Monday, 8 December 2008

Bend it like Mike Lee [updated]

david_beckham_victoria_beckham_boobA question for you this morning: What’s the difference between soccer player David Beckham and Auckland Regional Council head honcho Mike Lee?

In truth, there’s many differences -– from athleticism to talent to the number of Oscar-winning films with their name in the title –– not to mention the length of their wives’ skirts -- but there’s one particular difference thrown up over the weekend:

David Beckham has made a fairly large fortune playing a game that millions around the world want to see, a fortune his wife has no trouble spending.

Whereas Mike Lee just threw away a small fortune promoting a soccer game at Auckland’s Mt Smart with David Beckham that only 16,000 Aucklanders wanted to see -- around 4000 too few to make back the money Lee spent on the game – and the money he just threw away was yours and mine.

In other words: This wasn’t an entrepreneur risking his own money on a dubious promotion; it was a local-body politician spending your money so he could pretend to be an entrepreneur -– money that Mrs Beckham will have no trouble spending down Rodeo Drive.

So where does Mike Lee get the power to throw your money away like this?  To answer that, you only have to go back to 2002, when then Local Government Minister Sandra Lee (no relation AFAIK) revised the Local Government Act to gift councils "a power of general competence" – and who in their right mind would use the words “competence” and “council” without the intervening words “lack thereof” – so that councillors could legally do whatever the hell they like with your money.

And they have. This game presents in microcosm the reason the rates you pay on your property are so bloody huge while the things you’re allowed to do with your own land is such a bloody small list. 

In essence (as I said at the time) what Lee’s Act overturned was a crucial constitutional principle -- the principle that citizens may do whatever they wish apart from what is specifically outlawed, whereas governments and councils may only do what is specifically legislated for.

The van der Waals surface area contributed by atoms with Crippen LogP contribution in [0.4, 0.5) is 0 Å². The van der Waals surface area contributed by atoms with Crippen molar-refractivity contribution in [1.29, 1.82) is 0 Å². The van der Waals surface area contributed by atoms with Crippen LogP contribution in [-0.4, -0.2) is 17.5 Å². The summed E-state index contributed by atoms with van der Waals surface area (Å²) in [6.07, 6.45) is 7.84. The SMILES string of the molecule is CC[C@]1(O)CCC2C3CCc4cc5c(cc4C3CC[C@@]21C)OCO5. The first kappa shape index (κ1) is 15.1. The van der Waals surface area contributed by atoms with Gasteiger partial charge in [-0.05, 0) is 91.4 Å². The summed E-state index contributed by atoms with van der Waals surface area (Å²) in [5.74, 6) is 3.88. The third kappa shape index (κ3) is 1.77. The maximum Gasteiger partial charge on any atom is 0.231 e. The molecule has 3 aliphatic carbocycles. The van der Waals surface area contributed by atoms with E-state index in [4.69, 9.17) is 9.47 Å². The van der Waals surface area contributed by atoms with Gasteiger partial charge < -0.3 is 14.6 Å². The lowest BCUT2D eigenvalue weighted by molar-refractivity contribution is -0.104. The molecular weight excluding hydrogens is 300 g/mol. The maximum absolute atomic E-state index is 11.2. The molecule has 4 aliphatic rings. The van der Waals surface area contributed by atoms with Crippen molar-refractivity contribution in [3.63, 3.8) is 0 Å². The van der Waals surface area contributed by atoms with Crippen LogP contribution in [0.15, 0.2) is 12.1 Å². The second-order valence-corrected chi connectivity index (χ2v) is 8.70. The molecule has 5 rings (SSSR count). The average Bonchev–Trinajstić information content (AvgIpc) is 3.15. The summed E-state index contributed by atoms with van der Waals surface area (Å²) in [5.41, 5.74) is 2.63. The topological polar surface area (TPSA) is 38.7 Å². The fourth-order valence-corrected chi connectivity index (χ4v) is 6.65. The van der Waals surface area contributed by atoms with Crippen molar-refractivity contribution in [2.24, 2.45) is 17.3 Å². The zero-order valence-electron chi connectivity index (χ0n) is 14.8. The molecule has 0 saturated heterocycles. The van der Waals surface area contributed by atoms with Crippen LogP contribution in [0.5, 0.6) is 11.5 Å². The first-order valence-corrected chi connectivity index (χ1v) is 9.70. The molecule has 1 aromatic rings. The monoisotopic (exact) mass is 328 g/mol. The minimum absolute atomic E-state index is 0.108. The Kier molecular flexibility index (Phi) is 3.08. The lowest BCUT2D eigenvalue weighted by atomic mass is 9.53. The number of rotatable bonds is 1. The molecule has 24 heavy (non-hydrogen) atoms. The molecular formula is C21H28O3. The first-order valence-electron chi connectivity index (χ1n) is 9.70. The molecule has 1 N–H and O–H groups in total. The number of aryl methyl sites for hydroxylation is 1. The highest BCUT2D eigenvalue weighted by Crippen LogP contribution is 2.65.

The main purpose of this constitutional principle is to keep a leash on government, both central and local.  You may judge from your own rates bill what removing this leash has done.

But we now have a new Minister of Local Government, and to remove the “power of general competence [sic]” would be the easiest thing in the world for that new minister.  If Rodney Hide – for it is he of whom I speak -- wants to knock off an easy and urgent target, this would be one of the easiest and most urgent.  He could do worse than refer to Libertarianz’ submission to Sandra Lee’s 2001 bill to see where to cut.

It would be as easy as Mrs Beckham spending money.

UPDATE:   Rodney Mayor Penny Webster is another local-body blowhard who needs a rocket up her fiscal arse.  Councils must “be prudent” in tough times says the woman who’s presided over enormous rate increases in the Rodney district, “but this shouldn't entail pruning.”  Well, Penny, yes it bloody should. In case you haven’t noticed, those people whom you and your ilk view as cash cows are struggling under the cloud of a coming depression.  They’re struggling to pay their bills, and they fully expect you to take “a slash-and-burn approach” to your bloated, flatulent council – a council that has levied rate increases every year for six years (2007/8 rates in Rodney lifted again by up to 12% for properties and 14% for sections) on the back of RDC salary levels rising 116% in the 5 years to 2006, even as fulltime staff numbers increased from 249 to 450.

So yes, Ms Webster, prudent really does mean slash and burn.  How about you give your bloody ratepayers a break -– you could start by taking those staff numbers back to what they were five years ago, and getting rid of all the expensive make-work nonsense those overpaid, unemployable clipboard wielding blowhards have been doing.  And then apologise for being an apologist for bloat, and resign.


  1. PC: the principle that citizens may do whatever they wish apart from what is specifically outlawed, whereas governments and councils may only do what is specifically legislated for.

    Bravo. On this specific instance: tickets were $120 NZD!!!

    That's crazy. One of the neighbours actually got tickets, and my son was allowed to come as this was one of the so called two-for-one tickets. But they cancelled the free tickets at the last minute.

    So that might explain just the 16,000 in the stadium.

    And sorry, no, I would never pay $120 to see David Beckham.

  2. I wouldn't pay $1.20.

    Clearly some 984,000 Aucklanders felt the same.

  3. Lee is claiming that the shortfall won't affect rates.

    "I think we've taken a loss here," Lee says. "But that will not impact on the rate payers. This will be ring-fenced off and the Mt Smart business unit will have to trade its way out of this."

    Whether they made a loss or not doesn't matter. Even if they made a huge profit, they shouldn't be taking ratepayer's money at gunpoint.

  4. While talking local government, and RMA, Peter, were you aware of this issue, vis a vis the Environment Court.

  5. I'm afraid so, Mark.

    As far as I can remember, the criminal conviction for doing stuff on your own property was introduced by Simon Upton, at the same time as he introduced the ability for councils to issue spot fines.

    And guess how many people spoke up against it at the time?

  6. I saw a crowd of eager fans outside Beckham's hotel, the Westin at Viaduct Harbour. There must have been at least six of them, possibly seven.

  7. Update: they lost $1.8 million on this idiocy.


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